Apparel for Inclemental Weather

Desoto Sport Cold Weather Gear [link here]

The key to being comfortable
running in any condition is selecting the proper apparel and wearing appropriate combinations.  I have lived through a lot of winters in the Midwest.  Even though I live in Nashville now it still gets cold. 

Here I will provide a summary of the different pieces, the purposes of each, and suggestions on acquiring and utilizing these items.  To remain comfortable in a range of conditions, the key is layering.  Here is a discussion of layers for the upper body:

1. Base layer (wicking):  The base layer is probably the most important because this is they layer closest to the skin.  What purpose does the base layer have?  Wick moisture away from the skin to keep you feeling dry and warm.  Even if you are wearing non-technical layers (such as a cotton sweatshirt) over a base layer, you will be more comfortable with a quality base layer.  Technical base layer clothing will consist of synthetic materials such as polyester, lycra, or spandex.  These fabrics are called different names by different companies. Some examples are dry-fit, cool-max, duo-max, etc.  Base layer can be long or short sleeve. Some are a more plush, soft material and others are constructed to be a thicker “weave” type texture.  If it is a nice day out this is the only layer you would wear.  The base layer will not absorb and hold moisture (sweat) as a cotton fabric would. 

2. Mid-layer (warmth): When selecting multiple layers, the mid layer is typically an insulative, heat-trapping garment.  Traditionally this layer is some kind of fleece material that traps in body heat.  Newer high-tech middle layers have a tighter, denser weave than fleece.  In cold (but not frigid) weather with minimal wind or precipitation, a combination of base and middle layer is appropriate. 

Most middle layers have a zipper at the neck.  Raising and lowering the neck zipper can greatly vary the amount of heat that your clothes retain.  When you shift into or with the wind, earlier or later in the run, etc., you will probably want to make fine tune adjustments by moving the zipper.

3.  Outer layer (vapor barrier): The purpose of this layer is to repel wind and precipitation while still allowing sweat to escape.  Remember, if clothing traps sweat then you will feel colder.  These garments range from wind- and water- “resistant” which means they repel some wind and water, to the designation of  “windproof” or “waterproof” which is very heavy duty outer layer.  In all likelihood you will not need the latter for running because you will be generating enough body heat during exercise.  Sometimes a mid-weight outer layer and a base layer are a good combination for running.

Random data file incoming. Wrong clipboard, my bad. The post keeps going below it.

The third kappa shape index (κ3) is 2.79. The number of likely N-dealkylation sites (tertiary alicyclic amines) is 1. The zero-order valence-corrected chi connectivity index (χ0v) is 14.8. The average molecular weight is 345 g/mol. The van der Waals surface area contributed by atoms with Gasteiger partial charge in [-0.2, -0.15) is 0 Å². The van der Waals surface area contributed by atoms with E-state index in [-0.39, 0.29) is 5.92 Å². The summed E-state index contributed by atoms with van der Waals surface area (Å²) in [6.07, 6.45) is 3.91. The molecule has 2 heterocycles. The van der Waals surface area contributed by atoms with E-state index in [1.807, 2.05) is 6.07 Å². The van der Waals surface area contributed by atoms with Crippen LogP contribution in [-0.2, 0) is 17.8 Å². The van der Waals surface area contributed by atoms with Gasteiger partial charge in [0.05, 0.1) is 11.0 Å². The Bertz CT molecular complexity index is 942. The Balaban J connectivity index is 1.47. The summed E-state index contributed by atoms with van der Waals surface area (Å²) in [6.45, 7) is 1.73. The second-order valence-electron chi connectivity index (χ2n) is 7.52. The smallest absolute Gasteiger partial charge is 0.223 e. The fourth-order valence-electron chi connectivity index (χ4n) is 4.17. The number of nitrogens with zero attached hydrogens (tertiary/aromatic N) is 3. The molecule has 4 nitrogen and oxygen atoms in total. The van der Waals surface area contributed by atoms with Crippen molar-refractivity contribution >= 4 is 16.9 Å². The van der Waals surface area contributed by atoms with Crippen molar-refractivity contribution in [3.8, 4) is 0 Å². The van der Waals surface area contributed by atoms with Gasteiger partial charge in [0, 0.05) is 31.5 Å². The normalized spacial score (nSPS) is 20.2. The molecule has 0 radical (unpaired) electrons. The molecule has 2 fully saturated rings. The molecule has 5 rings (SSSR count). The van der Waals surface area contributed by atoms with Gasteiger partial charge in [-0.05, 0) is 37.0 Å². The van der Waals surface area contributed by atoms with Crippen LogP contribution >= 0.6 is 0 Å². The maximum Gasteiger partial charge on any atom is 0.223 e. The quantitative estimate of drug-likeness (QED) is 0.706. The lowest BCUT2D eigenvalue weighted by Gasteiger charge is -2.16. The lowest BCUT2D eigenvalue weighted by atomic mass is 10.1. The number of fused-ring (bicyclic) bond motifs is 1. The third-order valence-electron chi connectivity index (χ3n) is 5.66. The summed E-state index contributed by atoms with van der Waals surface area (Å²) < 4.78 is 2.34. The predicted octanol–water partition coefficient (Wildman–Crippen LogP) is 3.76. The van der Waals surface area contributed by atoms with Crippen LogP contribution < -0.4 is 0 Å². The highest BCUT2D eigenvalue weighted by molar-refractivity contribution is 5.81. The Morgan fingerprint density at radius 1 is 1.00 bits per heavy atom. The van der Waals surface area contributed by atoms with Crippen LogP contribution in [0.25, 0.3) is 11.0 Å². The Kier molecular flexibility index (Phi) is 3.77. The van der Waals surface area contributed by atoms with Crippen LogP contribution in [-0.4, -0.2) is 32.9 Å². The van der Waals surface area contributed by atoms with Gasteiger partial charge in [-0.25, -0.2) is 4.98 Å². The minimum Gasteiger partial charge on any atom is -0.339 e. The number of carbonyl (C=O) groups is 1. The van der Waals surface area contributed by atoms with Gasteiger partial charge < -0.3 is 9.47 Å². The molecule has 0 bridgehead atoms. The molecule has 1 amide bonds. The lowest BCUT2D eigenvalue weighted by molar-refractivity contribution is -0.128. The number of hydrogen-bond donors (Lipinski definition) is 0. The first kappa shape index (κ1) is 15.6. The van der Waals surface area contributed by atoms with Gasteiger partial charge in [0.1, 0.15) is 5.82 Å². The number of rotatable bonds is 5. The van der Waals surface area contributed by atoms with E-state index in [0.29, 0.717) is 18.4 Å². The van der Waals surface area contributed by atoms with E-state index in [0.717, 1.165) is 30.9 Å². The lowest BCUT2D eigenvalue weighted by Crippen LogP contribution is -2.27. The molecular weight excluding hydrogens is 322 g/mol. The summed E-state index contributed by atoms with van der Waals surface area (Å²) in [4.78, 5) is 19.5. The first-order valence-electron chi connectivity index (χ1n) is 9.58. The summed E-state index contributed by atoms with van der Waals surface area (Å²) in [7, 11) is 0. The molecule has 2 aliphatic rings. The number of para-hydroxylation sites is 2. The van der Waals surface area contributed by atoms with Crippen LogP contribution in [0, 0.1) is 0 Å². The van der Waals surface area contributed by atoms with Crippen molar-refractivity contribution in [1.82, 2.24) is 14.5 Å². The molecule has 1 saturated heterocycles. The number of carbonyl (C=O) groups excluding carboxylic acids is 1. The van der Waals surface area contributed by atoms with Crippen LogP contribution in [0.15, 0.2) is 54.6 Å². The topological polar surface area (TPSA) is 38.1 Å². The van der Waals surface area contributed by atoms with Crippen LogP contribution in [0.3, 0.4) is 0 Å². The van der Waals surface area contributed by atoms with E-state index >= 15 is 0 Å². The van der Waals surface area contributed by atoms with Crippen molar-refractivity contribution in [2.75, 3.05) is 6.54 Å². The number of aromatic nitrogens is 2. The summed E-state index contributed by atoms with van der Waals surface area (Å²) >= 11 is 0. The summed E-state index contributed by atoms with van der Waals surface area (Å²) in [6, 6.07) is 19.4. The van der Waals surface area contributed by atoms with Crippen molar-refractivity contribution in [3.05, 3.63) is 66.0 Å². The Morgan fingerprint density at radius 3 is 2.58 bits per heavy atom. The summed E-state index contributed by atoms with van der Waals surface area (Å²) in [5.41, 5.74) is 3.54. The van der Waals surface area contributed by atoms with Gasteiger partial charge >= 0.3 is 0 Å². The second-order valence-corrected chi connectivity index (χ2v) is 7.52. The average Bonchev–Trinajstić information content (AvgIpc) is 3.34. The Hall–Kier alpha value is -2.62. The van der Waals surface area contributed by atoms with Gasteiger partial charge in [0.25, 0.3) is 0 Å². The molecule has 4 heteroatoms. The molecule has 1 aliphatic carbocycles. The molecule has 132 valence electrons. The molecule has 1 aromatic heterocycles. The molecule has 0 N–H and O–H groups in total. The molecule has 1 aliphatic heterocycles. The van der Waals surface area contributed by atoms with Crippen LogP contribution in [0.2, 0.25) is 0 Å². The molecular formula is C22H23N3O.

In very cold conditions you may need a base/middle/outer combination, but normally running generates enough body heat that you don’t this many layers.  Remember start with a good base layer, then add what you need: Is it windy or damp out? Then add an outer layer.  Is it especially cold? Then add extra insulation with a middle layer.

4.  Legs:  A range of options are available here too.  Again, synthetic/technical fabrics are the preferred choice.  Tights will keep the legs warm and range from light-weight to wind-and waterproof.  Track pants fit similar to tights but are a little more lose for a more conservative profile.  Running pants are fine too.  Look for ones with zippers on the ankles so you can take them off/put them on without taking your shoes off. 

5.  Head and hands:  The first thing to get cold will be your hands, and the most body heat escapes from the head.  That means that the first thing to be covered should be hands and head.  I will sometimes race in nothing but a tank top, shorts, gloves and hat.  You can wear fewer other clothes if you have these covered.  NO ONE SHOULD SHOW UP FOR A RUN IN THE COLD WITHOUT STOCKING CAP or HEADBAND, and GLOVES.   

Jog bra.  As a male I don’t have to personally worry about this piece, but my female clients do.  Be sure to find a synthetic material that offers enough comfort and support for your needs without causing chafing.  


Cycling: Apparel for cold weather riding takes special considerations because your exercise is occuring at 15-25 miles per hour.  You also have the special consideration that you want tight fitting clothing because loose apparel flops around in the wind and is distracting.  For cold weather cycling focus firstly on wind-resistance and wind proof apparel to keep the wind from sapping your body heat. 

Tight fitting, layered apparel can keep you comfortable in temperatures of 40's-30's-even 20's.  Smart combinations will keep you dry, warm, and training dilligently.

Be especially agressive in keeping hands and toes warm: I bike in heavy duty ski gloves, and lobster gloves are also warm.  For your feet it is pretty much a necessity to have toe or shoe covers once the temp drops.

Acquiring technical apparel: To go out and purchase at retail price each of these items would be fairly expensive.  Do not worry if you can’t afford one of everything right now.  Be sure to start with a base layer that you like. Then add a piece here and there when you can.  Over time you will accumulate a nice collection that you can mix-and-match to wear in any condition.  Trial and experimentation will help you discover what to wear in each weather condition. 

Start Cool. Another warning…if it is cold out and you start your run comfortable, then you will probably get too hot.  You probably want to be just a little chilly at the start of a run to account for body heat when you get going.  Again, zippers and flaps can be opened up to allow some heat to escape, but nothing is worse than being too hot when it is cold out.  This is less a worry on cycling. But still remember if you overdress you will sweat too much and end up miserable.  Remember, experimentation will lead you to find combinations that you like.